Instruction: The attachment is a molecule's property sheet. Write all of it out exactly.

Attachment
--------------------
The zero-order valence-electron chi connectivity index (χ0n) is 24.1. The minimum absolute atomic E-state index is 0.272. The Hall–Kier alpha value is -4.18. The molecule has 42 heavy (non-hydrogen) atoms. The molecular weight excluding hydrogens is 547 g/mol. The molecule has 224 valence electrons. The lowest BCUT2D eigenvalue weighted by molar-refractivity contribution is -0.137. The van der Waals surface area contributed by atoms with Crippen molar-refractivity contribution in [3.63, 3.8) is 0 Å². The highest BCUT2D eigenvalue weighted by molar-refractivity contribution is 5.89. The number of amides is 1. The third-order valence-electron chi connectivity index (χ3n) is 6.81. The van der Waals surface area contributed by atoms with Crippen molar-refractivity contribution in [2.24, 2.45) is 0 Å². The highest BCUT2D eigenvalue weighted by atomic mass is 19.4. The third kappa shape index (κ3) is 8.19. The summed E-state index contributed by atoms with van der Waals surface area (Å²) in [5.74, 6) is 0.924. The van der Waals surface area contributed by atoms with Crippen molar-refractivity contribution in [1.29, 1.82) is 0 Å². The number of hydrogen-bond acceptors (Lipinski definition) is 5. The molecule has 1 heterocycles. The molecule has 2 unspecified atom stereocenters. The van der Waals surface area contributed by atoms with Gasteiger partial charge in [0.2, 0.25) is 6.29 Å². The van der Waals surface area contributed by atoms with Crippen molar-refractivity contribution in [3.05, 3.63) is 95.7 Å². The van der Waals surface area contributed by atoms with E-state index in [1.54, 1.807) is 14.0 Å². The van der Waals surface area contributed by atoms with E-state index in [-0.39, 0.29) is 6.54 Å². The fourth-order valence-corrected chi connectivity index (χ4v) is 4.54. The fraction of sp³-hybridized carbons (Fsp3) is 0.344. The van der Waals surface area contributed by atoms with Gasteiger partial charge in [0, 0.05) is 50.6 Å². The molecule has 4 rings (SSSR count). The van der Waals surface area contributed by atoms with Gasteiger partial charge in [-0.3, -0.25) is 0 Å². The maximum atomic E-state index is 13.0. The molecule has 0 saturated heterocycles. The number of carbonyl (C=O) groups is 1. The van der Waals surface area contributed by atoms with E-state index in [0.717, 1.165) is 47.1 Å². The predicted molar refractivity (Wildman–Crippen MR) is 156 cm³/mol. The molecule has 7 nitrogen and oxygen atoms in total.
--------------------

The zero-order valence-electron chi connectivity index (χ0n) is 24.1. The minimum absolute atomic E-state index is 0.272. The Hall–Kier alpha value is -4.18. The molecule has 42 heavy (non-hydrogen) atoms. The molecular weight excluding hydrogens is 547 g/mol. The molecule has 224 valence electrons. The lowest BCUT2D eigenvalue weighted by molar-refractivity contribution is -0.137. The van der Waals surface area contributed by atoms with Crippen molar-refractivity contribution in [3.63, 3.8) is 0 Å². The highest BCUT2D eigenvalue weighted by molar-refractivity contribution is 5.89. The number of amides is 1. The third-order valence-electron chi connectivity index (χ3n) is 6.81. The van der Waals surface area contributed by atoms with Crippen molar-refractivity contribution in [2.24, 2.45) is 0 Å². The highest BCUT2D eigenvalue weighted by atomic mass is 19.4. The third kappa shape index (κ3) is 8.19. The summed E-state index contributed by atoms with van der Waals surface area (Å²) in [5.74, 6) is 0.924. The van der Waals surface area contributed by atoms with Crippen molar-refractivity contribution in [1.29, 1.82) is 0 Å². The number of hydrogen-bond acceptors (Lipinski definition) is 5. The molecule has 1 heterocycles. The molecule has 2 unspecified atom stereocenters. The van der Waals surface area contributed by atoms with Gasteiger partial charge in [0.2, 0.25) is 6.29 Å². The van der Waals surface area contributed by atoms with Crippen molar-refractivity contribution in [3.05, 3.63) is 95.7 Å². The van der Waals surface area contributed by atoms with E-state index in [1.54, 1.807) is 14.0 Å². The van der Waals surface area contributed by atoms with E-state index in [-0.39, 0.29) is 6.54 Å². The fourth-order valence-corrected chi connectivity index (χ4v) is 4.54. The fraction of sp³-hybridized carbons (Fsp3) is 0.344. The van der Waals surface area contributed by atoms with Gasteiger partial charge in [0, 0.05) is 50.6 Å². The molecule has 4 rings (SSSR count). The van der Waals surface area contributed by atoms with Gasteiger partial charge in [-0.3, -0.25) is 0 Å². The maximum atomic E-state index is 13.0. The molecule has 0 saturated heterocycles. The number of carbonyl (C=O) groups is 1. The van der Waals surface area contributed by atoms with E-state index in [0.717, 1.165) is 47.1 Å². The predicted molar refractivity (Wildman–Crippen MR) is 156 cm³/mol. The molecule has 7 nitrogen and oxygen atoms in total.